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bookish posts reading notes

Cuckoo Song Reading Notes

I’ve been a Frances Hardinge fan for quite some time now, and I thought I’d revisit one of her books. I loved Cuckoo Song when it first came out as a UK edition and had very fond memories of it, but hadn’t actually reread it since. This post is very full of spoilers, so please tread carefully if you haven’t read this one yet and are planning to!

This book opens with an absence, a complete absence of memory and identity. It’s an opening that basically goes against all the writing advice ever given, and just goes to show that all writing advice is relative. Anyway: the opening is fitting, because the story is haunted by the people who are missing. Sebastien, the real Triss, even Mrs. Crescent who is physically present but creates a kind of absence by her refusal to act. What’s here is defined by what’s gone. In this sense, Hardinge’s choice of setting, England in the early 1920s, is inspired. Everyone is defined by who they have lost, and there are ghosts woven throughout the story (although not real ghosts, in this particular book).

Into this, someone who believes she is Triss Crescent wakes up. But everything is wrong and she has to struggle to find out who Triss is, or was, and who she herself will become. One of the marvelous things about Hardinge’s writing here is how she shows the claustrophobia of Triss’s life. Her parents, acting out of both selfish and selfless reasons, keep her swaddled in cotton and Triss, acting out of her own selfish and selfless reasons, plays along. It’s a life that is afraid, that is circumscribed, that is almost sterile. Mr and Mrs Crescent have never learned to see their daughters beyond their own desires for them, their own conceptions of who they are. As Pen says, “They can’t tell when real Triss is fake-crying, so of course they can’t tell when Fake Triss is real-crying.”

So one of the questions that haunts the book becomes: who is your real family? Does Fake Triss, the changeling child, the one who Pen names Trista, have a family? Is it the Crescents? Is it the fairy who made her and sent her into the human world to eat? The book, marvelously, steps aside from the boundary of those two choices and offers another one: Pen and Violet, the real Triss’s sister and her dead brother’s fiance’. The two who have always been on the outside of that circumscribed family life because they are too angry, too rebellious, too fast.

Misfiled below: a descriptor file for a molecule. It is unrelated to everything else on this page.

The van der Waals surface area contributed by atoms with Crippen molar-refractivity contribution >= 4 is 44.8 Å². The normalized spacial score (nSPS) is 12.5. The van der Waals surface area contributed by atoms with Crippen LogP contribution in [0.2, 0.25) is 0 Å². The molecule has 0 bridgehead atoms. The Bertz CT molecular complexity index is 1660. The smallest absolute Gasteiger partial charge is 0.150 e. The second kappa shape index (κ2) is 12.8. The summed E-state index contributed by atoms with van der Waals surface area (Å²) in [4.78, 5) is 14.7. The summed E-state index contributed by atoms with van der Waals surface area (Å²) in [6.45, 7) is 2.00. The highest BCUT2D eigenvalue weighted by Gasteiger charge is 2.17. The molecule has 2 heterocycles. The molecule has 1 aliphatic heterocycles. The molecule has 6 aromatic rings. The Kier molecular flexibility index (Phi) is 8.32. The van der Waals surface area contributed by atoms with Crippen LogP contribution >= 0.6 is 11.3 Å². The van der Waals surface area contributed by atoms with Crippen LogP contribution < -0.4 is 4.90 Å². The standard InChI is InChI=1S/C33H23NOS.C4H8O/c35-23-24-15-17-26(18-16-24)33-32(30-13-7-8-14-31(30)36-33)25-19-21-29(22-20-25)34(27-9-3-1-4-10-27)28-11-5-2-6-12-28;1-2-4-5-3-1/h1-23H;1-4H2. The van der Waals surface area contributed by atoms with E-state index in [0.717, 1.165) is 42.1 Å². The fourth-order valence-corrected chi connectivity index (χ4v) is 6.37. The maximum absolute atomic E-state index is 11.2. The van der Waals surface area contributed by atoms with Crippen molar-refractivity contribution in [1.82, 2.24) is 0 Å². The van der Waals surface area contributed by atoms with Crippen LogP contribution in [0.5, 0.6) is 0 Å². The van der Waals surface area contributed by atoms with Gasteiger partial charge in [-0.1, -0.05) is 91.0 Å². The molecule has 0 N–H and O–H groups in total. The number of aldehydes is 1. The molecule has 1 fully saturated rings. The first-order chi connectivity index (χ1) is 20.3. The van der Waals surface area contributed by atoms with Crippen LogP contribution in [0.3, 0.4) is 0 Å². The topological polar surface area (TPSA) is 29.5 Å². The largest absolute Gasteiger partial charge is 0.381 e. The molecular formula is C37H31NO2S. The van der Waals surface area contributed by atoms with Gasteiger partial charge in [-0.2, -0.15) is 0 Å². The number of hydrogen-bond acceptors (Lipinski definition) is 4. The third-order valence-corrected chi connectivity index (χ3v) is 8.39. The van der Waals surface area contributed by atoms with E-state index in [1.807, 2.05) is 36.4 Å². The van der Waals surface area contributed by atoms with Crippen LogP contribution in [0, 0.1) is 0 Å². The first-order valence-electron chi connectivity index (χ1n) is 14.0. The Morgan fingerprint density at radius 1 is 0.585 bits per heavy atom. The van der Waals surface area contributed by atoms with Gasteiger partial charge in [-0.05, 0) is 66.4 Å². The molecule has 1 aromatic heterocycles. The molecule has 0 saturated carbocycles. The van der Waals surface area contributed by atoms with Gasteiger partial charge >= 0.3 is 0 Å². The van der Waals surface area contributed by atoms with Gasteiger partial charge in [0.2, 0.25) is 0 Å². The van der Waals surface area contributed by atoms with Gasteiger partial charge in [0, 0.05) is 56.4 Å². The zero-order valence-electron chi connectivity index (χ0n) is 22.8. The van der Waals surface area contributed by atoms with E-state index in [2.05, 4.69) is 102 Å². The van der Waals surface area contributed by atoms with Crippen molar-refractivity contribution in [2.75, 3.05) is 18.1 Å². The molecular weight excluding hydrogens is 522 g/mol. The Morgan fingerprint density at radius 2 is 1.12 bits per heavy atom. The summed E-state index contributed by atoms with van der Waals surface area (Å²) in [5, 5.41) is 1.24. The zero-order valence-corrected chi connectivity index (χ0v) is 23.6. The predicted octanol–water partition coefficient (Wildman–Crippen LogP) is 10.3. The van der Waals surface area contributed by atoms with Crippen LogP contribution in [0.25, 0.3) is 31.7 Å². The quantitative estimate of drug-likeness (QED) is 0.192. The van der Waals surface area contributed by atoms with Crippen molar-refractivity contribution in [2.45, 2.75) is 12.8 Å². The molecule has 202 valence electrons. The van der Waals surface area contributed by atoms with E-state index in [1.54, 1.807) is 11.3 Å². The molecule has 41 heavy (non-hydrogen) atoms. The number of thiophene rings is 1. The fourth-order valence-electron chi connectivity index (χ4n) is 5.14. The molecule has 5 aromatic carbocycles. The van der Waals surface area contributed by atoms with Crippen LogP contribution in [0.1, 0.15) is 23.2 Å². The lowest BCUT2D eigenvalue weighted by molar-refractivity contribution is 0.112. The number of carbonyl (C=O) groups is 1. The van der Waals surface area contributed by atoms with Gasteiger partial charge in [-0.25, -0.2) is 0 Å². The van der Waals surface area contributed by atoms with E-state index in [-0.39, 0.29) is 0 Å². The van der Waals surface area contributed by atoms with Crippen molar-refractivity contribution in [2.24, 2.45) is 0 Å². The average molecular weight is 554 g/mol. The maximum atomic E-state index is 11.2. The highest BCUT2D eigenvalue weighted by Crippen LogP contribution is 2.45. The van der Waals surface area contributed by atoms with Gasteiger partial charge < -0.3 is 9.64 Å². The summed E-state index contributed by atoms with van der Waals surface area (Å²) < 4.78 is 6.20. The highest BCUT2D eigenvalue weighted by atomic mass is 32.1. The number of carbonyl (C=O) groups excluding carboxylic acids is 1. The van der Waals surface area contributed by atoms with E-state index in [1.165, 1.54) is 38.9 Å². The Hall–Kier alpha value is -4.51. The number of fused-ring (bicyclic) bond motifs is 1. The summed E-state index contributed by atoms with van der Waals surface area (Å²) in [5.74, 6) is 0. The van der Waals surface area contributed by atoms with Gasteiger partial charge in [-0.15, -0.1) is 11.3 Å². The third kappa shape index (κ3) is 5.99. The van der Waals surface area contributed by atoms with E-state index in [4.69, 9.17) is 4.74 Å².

There are almost no real villains in this book. Instead, Hardinge shows us the terrible side of love in the price that some of the characters are willing to extract to protect those they care for. Love that turns aside from who the person they care about really is; love that hurts or takes from others to protect its own; love that sees a danger to the object of its care around every corner. What sets Trista, Pen, and Violet aside from this darker side of affection is complicated, but I think it has to do with the fact that they aren’t fooling themselves. They see their own selfishnesses and own them where Mr. Crescent cannot see how his desire to protect his daughters is hurting them.

There are definitely some creepy moments in this story–the doll thing is…well…yes. IT SURE IS A THING. And there are some details of the fairy world that are pretty eerie. But what I’m left with at the end of the book is a sense of the power of truly caring for each other, the giddy rush of knowing that your life is up to you to live. “All was perhaps. Nothing was certain.” And that is lovely.

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bookish posts

Currently reading: 4-23

 

My current stack of books:

Not Free, Not for All: Public Libraries in the Age of Jim Crow by Cheryl Knott

Cuckoo Song by Frances Hardinge (reread)

Blood Road by Amanda McCrina

A Traveller in Time by Alison Uttley

Aru Shah and the End of Time by Roshani Chokshi